Elbert Riddle, Appellant, v. H. C. Mcleod, Warden, Oklahoma State Penitentiary, Appellee, 240 F.2d 206 (10th Cir. 1957)

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US Court of Appeals for the Tenth Circuit - 240 F.2d 206 (10th Cir. 1957) January 15, 1957

No appearance for appellant.

Fred Hansen, First Asst. Atty. Gen. (Mac Q. Williamson, Atty. Gen., of Oklahoma, and Lewis Wallace, Asst. Atty. Gen., were with him on the brief), for appellee.

Before HUXMAN, PICKETT and LEWIS, Circuit Judges.


On the 29th day of October, 1949, the petitioner, Elbert Riddle, was convicted of murder in the first degree in Comanche County, Oklahoma, and is now serving a life sentence in the Oklahoma State Penitentiary. This is an appeal from the judgment of the United States District Court for the Eastern District of Oklahoma, denying his petition for a writ of habeas corpus and remanding him to the custody of the Warden at the Oklahoma Penitentiary.

On oral argument it was stated that petitioner had not exhausted his state remedies prior to the filing of the petition in this case. The Oklahoma reports, however, disclose that on January 18, 1956, the Criminal Court of Appeals of Oklahoma denied petitioner's writ of habeas corpus. Application of Riddle, Okl. Cr., 292 P.2d 1043. The Supreme Court of the United States denied a writ of certiorari on March 26, 1956. See 350 U.S. 1001, 76 S. Ct. 557.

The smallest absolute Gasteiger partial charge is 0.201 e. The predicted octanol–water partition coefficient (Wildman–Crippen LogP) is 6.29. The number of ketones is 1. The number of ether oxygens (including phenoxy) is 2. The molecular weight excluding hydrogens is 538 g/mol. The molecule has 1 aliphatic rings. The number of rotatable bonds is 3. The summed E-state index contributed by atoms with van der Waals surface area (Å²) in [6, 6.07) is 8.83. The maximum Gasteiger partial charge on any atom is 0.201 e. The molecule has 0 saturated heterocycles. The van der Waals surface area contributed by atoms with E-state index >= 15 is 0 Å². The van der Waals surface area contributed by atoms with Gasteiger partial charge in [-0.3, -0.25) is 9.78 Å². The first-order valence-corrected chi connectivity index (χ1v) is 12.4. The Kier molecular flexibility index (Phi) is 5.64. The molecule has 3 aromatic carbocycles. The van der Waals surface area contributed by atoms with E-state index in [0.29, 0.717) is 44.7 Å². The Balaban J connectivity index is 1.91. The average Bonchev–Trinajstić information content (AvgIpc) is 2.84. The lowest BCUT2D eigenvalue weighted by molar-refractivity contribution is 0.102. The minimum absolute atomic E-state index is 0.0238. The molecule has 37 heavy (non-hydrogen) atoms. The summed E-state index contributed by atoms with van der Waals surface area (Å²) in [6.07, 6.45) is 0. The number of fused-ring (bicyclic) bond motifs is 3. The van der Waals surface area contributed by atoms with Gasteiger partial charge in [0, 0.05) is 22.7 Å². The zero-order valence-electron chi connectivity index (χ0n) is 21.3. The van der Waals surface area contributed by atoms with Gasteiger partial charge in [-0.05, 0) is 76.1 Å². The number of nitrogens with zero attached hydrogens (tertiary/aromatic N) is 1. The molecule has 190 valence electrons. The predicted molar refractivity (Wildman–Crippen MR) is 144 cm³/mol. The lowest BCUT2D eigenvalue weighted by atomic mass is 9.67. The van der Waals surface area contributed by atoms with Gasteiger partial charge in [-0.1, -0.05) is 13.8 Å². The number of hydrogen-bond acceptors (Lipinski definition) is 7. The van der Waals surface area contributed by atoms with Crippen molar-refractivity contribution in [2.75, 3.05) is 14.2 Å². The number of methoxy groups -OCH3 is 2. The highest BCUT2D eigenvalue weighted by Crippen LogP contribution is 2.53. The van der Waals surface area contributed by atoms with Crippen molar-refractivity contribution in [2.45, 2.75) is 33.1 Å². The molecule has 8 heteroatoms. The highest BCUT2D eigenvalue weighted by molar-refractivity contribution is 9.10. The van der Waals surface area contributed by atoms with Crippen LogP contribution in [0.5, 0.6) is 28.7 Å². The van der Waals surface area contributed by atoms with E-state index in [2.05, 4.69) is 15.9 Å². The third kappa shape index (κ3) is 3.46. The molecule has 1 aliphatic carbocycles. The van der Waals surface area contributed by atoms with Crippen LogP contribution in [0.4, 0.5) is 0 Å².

We have examined the record on appeal and find that there are no grounds for reversal of the judgment. Most of the matters complained of on the trial of the case were of a nature appropriate for presentation on appeal. The petitioner's sister, Maudine V. Riddle, with whom he was tried jointly, appealed her conviction and obtained a reduction in sentence from life to fifteen years. Petitioner did not appeal. He contends that his attorneys did not properly represent him, in failing to take an appeal, and maintains that had such an appeal been taken, his sentence would likewise have been reduced from life to fifteen years. Petitioner was represented in the trial of the case by attorneys of his own choice who were shown to be able and experienced in criminal work. There is a total lack of evidence that the attorneys failed to perform their duties during the trial of the case or in not taking an appeal. Furthermore, the Supreme Court of Oklahoma, after reviewing the record in the sister's case, said: "The proof of the guilt of Elbert Riddle of the Crime of murder is overwhelming and he was fortunate that he did not secure the death penalty. He did not elect to appeal from his conviction." Riddle v. State, 92 Okl.Cr. 397, 223 P.2d 379, 383.